Recently, I had the good fortune to be invited by some friends to help them out at E3 in LA. As an inhabitant of Scotland, this would inevitably entail a plane ride across the Atlantic ocean, and this gave me an idea. I would try to get from the UK to LA with an absolute minimum of paperwork. Just my passport, iPhone 3GS and iPad 3G. How hard could it be?
The Glasgow to London leg was, as could be expected, very easy. No bureaucratic nonsense or overly fastidious security operatives assuming I wanted to invade somewhere. The irony of this is that GLA is one of the few airports in recent times to actually be physically attacked by Islamic fundamentalist terrorists, whereby the local populace stuck the boot in and stated “Glasgow doesn’t accept this. This is Glasgow; we’ll set aboot ye.” This isn’t a normal city, in case you didn’t already know this.
Arrival at London’s famous Heathrow Airport was not without incident as we were led through the bowels of the airport by incompetent flight attendants, setting off security alarm after security alarm as we muddled our way through. Presenting an iPhone as a boarding card even after that was accepted as normal and I was allowed to pass through into the waiting area for my connection. Buying my Duty Free allocation was another step of the journey that would require a boarding pass, and this time I elected to use my iPad. The staff were a little perplexed, not knowing if this was an acceptable way of doing business, but when I enlarged the barcode with a pinch and held it under the scanner, they jumped back in amazement when the till went beep and told them my flight details. This was the first time any of the staff had seen anyone make a completely paperless transaction in their shop; the largest duty-free shop in the fifth busiest airport in the world. It won’t be their last.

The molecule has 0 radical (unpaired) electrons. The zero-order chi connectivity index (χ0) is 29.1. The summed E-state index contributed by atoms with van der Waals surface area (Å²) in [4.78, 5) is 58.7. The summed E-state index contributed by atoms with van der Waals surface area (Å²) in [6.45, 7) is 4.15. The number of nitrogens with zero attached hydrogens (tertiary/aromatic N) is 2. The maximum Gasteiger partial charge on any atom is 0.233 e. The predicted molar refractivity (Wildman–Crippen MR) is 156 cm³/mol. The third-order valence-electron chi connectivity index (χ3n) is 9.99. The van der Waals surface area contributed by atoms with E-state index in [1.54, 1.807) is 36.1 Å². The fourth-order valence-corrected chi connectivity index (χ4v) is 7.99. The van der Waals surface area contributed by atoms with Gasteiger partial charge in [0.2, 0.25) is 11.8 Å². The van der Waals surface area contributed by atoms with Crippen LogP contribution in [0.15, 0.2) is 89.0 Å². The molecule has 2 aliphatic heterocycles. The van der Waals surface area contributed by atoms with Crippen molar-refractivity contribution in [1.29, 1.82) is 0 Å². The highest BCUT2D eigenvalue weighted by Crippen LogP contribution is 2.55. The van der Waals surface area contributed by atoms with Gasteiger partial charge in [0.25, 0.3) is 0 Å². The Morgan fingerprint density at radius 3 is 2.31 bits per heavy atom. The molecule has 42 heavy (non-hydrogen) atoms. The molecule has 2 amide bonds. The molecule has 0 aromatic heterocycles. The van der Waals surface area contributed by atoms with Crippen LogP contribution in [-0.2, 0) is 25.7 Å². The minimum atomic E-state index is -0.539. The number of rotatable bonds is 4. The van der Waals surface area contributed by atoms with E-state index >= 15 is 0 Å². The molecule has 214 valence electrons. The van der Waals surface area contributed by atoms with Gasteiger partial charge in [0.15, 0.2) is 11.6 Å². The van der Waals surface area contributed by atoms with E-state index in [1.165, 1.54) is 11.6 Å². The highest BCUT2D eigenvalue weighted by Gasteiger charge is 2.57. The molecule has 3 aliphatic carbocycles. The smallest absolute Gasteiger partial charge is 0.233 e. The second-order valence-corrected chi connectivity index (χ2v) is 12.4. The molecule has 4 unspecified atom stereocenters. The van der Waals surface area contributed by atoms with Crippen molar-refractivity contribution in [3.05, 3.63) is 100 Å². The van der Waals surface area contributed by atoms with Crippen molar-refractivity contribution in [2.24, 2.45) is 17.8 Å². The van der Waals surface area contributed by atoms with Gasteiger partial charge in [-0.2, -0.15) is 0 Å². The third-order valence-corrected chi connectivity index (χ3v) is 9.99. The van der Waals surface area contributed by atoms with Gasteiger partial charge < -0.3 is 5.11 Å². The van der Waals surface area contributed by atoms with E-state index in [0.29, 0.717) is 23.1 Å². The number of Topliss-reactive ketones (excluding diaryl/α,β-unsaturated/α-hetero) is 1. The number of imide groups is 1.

Again, using the iPad to get onto the plane was simplicity itself and there was still enough battery life left in the iPad to keep me entertained the entire flight to LA. Arriving in LA, I was required to fill in an immigration form, which was the first piece of paper I’d needed to handle the entire trip.
This trip was brought back to me today when I went to open a bank account with HSBC, a bank with only five branches in Scotland that gets great reports of their online paperless banking, for my new business and I did so by bringing all my documentation on my iPad, with my trusty passport for proof of who I was, and a letter from Barclaycard as proof of address, but even that was the wrong one and I used a PDF from my bank in the end. All this was handled through GoodReader, which enabled me to mail the bank’s business manager the relevant docs during the meeting. Add this to the paperless accountant I’ve found and you can see my new company’s philosophy.
Paperless is here; you just need to have the balls to try it.